This beautiful 19th century, 18 karat gold pocket watch was a gift of Marilyn Curtis. This watch was hand crafted by the Swiss artist Jonas Bergner for Mr. Henry Curtis’s maternal grandfather, Lawson.
The original portable timepiece was slightly smaller than the size of a teacup, and was worn around the neck. Known as Nuremburg watches or Nuremburg eggs due to their strange rounded shape, these “watches” did not have a glass face. Each egg had a hinged cover made of brass, which allowed the iron moved hands to be viewed without opening the cover. Once screws were invented in 1550, the watches began to get smaller, and men began wearing them in their pockets instead of around their necks.
Example of a Nuremburg Egg from 1530.
The first recorded pocket watch, as we think of them now, came about in 1675 when King Charles II introduced a new style in court – the waistcoat. Coincidentally, this fashionable attire also had pockets perfectly designed to fit the pocket watch, which had been featuring a glass face since around 1609. With the spread of the fashion of Charles II, pocket watches became very popular in Europe, unfortunately, they were unreliable – often losing several hours over the course of one day. Toward the end of the 18th century, Thomas Mudge created the lever escapement, which allowed for a much more accurate watch. However, pocket watches were still considered a luxury item until the middle of the 19th century when American watch makers Waltham and Elgin began mass producing them.
Just as in any business, there were decided classes of pocket watch quality. American made watches were the best, but reasonably priced. Swiss watches, like this one, were hand-made and expensive, but exquisite. Cheap watches were created for the lower income working man, but were of poor quality and usually featured painted scenes in bold colors to distinguish them from their more expensive counterparts.
By the 1860s, the American watch makers Waltham and Elgin were at the forefront of the business. At this time, the railroad industry was really booming, and the pocket watches produced by Waltham and Elgin were so precise, they made the on-board time keeping systems look ridiculous. Soon pocket watches became the standard for railroads, and quickly gained the nickname of Railroad Watches or Conductor Watches. Coincidentally, it was the railroad that helped the progress of the pocket watch, not the other way around. On April 19, 1891 a train crashed in Ohio after the unsuspecting engineer’s watch stopped for four minutes. The railroad companies agreed that any railroad worker had to wear a pocket watch that met or exceeded the new General Railroad Timepiece Standards of 1893. These standards also dictated the way that these pocket watches should look: winding stem at 12 o’clock, black Arabic numerals on a white face and black hands. Despite their long and storied history, pocket watches went out of style after World War II, when new “trench watches” were made to help soldiers keep their eyes on their enemy and check the time without ever letting go of their weapon. In recent years, there has been a resurgence of interest in pocket watches, and many high end watch makers are producing them once more.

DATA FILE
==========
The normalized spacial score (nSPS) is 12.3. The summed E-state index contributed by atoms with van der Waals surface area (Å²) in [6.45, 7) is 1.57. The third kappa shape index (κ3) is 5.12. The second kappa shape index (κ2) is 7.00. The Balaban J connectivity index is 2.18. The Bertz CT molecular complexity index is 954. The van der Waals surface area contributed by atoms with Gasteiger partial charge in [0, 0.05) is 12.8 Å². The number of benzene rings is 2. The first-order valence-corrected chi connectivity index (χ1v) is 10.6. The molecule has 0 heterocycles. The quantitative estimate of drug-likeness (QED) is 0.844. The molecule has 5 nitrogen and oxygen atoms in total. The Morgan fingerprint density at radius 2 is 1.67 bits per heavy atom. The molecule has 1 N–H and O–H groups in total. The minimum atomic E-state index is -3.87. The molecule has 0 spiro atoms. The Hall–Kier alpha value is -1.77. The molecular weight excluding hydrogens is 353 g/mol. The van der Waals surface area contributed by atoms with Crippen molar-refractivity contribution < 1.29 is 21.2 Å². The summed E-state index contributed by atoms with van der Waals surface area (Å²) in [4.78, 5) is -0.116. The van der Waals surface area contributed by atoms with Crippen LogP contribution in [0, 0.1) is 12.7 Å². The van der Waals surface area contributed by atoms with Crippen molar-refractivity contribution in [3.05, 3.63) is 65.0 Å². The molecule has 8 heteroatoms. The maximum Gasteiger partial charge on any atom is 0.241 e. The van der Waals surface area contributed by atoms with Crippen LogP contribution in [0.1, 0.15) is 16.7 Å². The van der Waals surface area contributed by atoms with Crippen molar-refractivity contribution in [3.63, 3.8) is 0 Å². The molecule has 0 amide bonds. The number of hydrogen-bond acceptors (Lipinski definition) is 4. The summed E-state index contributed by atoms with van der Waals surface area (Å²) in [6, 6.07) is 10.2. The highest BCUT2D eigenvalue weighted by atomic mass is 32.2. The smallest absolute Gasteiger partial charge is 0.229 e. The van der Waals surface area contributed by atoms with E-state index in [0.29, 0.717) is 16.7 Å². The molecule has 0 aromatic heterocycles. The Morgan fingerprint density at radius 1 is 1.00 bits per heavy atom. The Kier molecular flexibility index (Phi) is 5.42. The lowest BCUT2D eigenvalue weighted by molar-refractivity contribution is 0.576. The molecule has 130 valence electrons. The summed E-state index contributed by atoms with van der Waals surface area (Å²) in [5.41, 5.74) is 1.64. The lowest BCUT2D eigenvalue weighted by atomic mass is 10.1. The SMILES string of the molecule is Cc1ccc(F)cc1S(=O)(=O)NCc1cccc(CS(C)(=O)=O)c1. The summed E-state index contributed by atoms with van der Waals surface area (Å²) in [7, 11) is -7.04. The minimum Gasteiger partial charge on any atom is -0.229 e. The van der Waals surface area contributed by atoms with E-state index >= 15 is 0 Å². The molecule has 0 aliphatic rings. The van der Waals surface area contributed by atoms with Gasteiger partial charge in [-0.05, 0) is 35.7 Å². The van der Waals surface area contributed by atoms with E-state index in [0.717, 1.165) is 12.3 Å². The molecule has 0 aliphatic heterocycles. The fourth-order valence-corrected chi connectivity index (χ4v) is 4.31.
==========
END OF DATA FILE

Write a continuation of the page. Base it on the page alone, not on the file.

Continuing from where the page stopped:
For more information on the history of pocket watches, please visit The Pocket Watch Primer.
For more information on how to wear a pocket watch, please visit The Sartorial Journal.